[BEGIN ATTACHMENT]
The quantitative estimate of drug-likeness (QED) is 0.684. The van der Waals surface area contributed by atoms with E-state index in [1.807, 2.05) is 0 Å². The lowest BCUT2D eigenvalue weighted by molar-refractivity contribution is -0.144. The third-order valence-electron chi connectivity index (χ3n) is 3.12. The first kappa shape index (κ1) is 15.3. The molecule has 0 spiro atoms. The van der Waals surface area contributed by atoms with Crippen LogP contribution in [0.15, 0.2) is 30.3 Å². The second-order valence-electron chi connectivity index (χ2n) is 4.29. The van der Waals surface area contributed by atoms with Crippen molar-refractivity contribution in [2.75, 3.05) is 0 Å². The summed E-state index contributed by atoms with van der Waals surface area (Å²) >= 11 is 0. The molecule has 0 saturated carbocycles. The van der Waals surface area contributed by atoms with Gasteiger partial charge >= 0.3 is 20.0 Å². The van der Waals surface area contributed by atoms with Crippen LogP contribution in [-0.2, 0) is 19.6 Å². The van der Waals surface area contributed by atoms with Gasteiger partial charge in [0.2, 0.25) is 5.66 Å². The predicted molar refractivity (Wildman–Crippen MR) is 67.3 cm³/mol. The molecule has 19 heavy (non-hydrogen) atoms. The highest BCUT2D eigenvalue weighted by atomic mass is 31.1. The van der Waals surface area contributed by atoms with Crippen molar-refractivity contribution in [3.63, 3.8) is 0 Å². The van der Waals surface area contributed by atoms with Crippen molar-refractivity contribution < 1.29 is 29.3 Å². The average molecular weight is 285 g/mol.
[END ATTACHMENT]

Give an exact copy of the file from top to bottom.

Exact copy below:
The quantitative estimate of drug-likeness (QED) is 0.684. The van der Waals surface area contributed by atoms with E-state index in [1.807, 2.05) is 0 Å². The lowest BCUT2D eigenvalue weighted by molar-refractivity contribution is -0.144. The third-order valence-electron chi connectivity index (χ3n) is 3.12. The first kappa shape index (κ1) is 15.3. The molecule has 0 spiro atoms. The van der Waals surface area contributed by atoms with Crippen LogP contribution in [0.15, 0.2) is 30.3 Å². The second-order valence-electron chi connectivity index (χ2n) is 4.29. The van der Waals surface area contributed by atoms with Crippen molar-refractivity contribution in [2.75, 3.05) is 0 Å². The summed E-state index contributed by atoms with van der Waals surface area (Å²) >= 11 is 0. The molecule has 0 saturated carbocycles. The van der Waals surface area contributed by atoms with Gasteiger partial charge >= 0.3 is 20.0 Å². The van der Waals surface area contributed by atoms with Crippen LogP contribution in [-0.2, 0) is 19.6 Å². The van der Waals surface area contributed by atoms with Gasteiger partial charge in [0.2, 0.25) is 5.66 Å². The predicted molar refractivity (Wildman–Crippen MR) is 67.3 cm³/mol. The molecule has 19 heavy (non-hydrogen) atoms. The highest BCUT2D eigenvalue weighted by atomic mass is 31.1. The van der Waals surface area contributed by atoms with Crippen molar-refractivity contribution in [3.63, 3.8) is 0 Å². The van der Waals surface area contributed by atoms with Crippen molar-refractivity contribution < 1.29 is 29.3 Å². The average molecular weight is 285 g/mol.